How species respond to shifting environmental conditions is a central question in ecology, especially because ecosystems are experiencing rapidly changing climatic conditions. However, predicting the responses of species interactions and community composition to changing conditions is often difficult. We examined the effects of rearing temperature and resource level on larval survival of two ecologically similar…
Natural landscapes of Latin America, such as the Cerrado biome, are increasingly changing due to conflicting development models between economic growth and biodiversity conservation. In cases of total or partial suppression of natural vegetation, more sunlight reaches the streams, leading to changes in Odonata assemblages.
In recent decades, a lack of available knowledge about the magnitude, identity and distribution of biodiversity has given way to a taxonomic impediment where species are not being described as fast as the rate of extinction. Using Machine Learning methods based on seven different algorithms (LR, CART, KNN, GNB, LDA, SVM and RFC) we have created an automatic identification approach for odonate genera, through images of wing contours.
Environmental management is one of the most important activities in ecological conservation at present. Faced with various socioeconomic impacts (e.g., urbanization, agriculture, and logging), practical and effective ways to analyze and determine how biodiversity is affected by these anthropogenic activities are essential.
Urbanization has considerable impacts on stream ecosystems. Streams in urban settings are affected by multiple stressors such as flow modifications and loss of riparian vegetation. The richness and abundance of aquatic insects, such as odonates, directly reflect these alterations and can be used to assess urban impacts on streams.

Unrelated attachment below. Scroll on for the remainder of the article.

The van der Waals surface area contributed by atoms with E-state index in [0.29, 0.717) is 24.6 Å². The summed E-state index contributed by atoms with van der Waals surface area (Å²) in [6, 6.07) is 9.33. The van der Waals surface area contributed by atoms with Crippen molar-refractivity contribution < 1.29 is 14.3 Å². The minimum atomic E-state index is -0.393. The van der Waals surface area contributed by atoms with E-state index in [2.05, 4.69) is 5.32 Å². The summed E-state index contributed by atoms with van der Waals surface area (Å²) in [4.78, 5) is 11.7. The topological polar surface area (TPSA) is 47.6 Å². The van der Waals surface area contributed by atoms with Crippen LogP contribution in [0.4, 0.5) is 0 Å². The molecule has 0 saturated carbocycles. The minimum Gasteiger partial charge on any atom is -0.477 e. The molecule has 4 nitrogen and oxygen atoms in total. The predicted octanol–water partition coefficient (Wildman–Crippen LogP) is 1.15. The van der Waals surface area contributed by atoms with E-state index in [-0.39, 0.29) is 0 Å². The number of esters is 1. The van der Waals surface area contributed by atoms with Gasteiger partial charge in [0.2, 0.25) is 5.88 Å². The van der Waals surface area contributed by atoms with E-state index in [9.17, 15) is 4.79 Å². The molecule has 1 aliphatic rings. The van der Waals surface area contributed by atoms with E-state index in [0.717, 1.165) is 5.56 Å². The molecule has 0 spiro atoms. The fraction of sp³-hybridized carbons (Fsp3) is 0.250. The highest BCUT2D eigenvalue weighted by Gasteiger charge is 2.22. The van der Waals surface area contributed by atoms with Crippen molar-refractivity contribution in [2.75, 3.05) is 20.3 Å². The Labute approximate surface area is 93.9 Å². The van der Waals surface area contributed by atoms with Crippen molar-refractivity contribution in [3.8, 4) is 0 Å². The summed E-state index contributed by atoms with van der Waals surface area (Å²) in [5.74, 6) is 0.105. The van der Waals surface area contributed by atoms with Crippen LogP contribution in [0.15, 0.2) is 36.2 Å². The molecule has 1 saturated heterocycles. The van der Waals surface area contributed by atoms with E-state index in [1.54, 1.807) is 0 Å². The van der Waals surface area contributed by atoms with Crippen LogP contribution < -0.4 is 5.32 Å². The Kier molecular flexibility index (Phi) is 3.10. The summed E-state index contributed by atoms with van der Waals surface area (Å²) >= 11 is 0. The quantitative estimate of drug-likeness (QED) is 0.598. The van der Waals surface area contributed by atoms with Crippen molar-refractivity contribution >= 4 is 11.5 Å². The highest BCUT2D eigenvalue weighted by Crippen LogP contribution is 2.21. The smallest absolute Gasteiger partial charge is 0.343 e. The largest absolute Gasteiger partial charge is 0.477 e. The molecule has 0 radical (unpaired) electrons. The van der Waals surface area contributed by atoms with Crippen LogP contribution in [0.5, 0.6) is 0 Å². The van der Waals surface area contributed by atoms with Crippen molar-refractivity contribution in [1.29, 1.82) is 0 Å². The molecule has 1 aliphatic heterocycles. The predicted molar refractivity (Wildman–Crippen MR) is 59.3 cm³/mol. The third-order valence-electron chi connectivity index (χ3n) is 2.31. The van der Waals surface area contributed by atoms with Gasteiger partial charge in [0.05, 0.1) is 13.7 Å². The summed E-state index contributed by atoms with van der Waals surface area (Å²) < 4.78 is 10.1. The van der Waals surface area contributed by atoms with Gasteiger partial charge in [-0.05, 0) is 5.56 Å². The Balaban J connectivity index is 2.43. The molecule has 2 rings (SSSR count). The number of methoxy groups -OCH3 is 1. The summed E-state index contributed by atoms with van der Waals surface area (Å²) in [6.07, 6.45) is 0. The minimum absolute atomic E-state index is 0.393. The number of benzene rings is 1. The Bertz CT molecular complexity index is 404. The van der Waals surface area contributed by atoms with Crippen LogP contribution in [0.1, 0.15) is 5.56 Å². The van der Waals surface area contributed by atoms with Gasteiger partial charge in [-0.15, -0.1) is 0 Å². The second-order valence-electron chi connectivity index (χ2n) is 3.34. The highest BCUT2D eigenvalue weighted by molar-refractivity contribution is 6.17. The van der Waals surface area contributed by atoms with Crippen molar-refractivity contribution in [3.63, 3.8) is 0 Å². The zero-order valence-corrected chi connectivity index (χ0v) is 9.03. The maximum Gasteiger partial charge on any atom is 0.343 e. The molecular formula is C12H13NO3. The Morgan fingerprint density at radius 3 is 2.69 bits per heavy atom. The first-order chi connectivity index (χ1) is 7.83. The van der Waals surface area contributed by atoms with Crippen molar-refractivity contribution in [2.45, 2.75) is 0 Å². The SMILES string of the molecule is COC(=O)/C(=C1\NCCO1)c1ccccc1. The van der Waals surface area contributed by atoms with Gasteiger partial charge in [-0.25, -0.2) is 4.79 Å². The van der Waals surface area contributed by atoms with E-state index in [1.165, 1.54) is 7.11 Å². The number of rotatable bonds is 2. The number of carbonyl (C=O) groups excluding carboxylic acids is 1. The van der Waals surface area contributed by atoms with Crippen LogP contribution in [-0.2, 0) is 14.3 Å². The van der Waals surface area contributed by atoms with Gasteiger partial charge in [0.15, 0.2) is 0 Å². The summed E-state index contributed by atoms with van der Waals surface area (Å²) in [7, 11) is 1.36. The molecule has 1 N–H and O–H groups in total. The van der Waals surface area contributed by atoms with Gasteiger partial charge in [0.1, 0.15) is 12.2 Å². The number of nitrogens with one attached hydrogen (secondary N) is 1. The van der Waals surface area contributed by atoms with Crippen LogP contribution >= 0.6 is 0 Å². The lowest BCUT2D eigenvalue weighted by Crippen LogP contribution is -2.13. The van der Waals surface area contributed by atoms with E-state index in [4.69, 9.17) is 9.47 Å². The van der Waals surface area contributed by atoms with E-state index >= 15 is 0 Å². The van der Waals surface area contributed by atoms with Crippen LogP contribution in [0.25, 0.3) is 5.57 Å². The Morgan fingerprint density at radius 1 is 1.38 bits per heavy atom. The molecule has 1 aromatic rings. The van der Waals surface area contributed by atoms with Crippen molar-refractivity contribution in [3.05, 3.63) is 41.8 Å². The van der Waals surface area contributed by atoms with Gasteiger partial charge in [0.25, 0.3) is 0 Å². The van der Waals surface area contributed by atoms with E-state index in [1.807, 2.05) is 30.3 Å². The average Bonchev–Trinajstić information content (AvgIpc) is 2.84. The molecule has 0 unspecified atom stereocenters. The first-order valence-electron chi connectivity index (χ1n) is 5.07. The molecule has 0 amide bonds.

Inland sand areas scattered across the North American eastern deciduous forest and western tallgrass prairie ecotone are known for supporting pyrogenic early-successional vegetation and specially adapted terrestrial faunas. Many of these globally and regionally rare systems contain functionally connected wetland networks (“wetscapes”) potentially important for aquatic insects.
Our study evaluated the effects of environmental variables on the assemblages of the suborder Zygoptera, and tested the hypothesis that environmental variables are more important determinants of the structure of these assemblages than limnological variables in streams. We sampled 17 streams in the Carajás National Forest and tested our hypothesis using a linear regression analysis, with the zygopteran species composition, richness, and abundance as the response variables.
The Indian Elattoneura are a difficult group to identify due to their extreme morphological similarity and sparse information in identification keys and on geographical distribution. The ambiguity is prominent among two Peninsular Indian Elattoneura species, E. nigerrima (Laidlaw, 1917) and E. tetrica (Laidlaw, 1917), described a hundred years ago.
Many insects including odonates thermoregulate using a combination of behavioral and physiological mechanisms. At high ambient temperature (Ta), these mechanisms include decreased heat production and increased heat loss. Heat production can be reduced by decreasing activity. Heat loss can be enhanced by perching in a shaded microhabitat where temperature is cooler than in the surrounding environment.
As warm-adapted insects of tropical origin, Odonata cope with cold periods by seasonal regulation and diapause. A model for larval-overwintering species is proposed with three response patterns related to the timing of emergence, which can be predicted from seasonal cues during the last few stadia. For emergence during the present season, there is an often time constrained pre-emergence development, accelerated by long days and higher temperatures.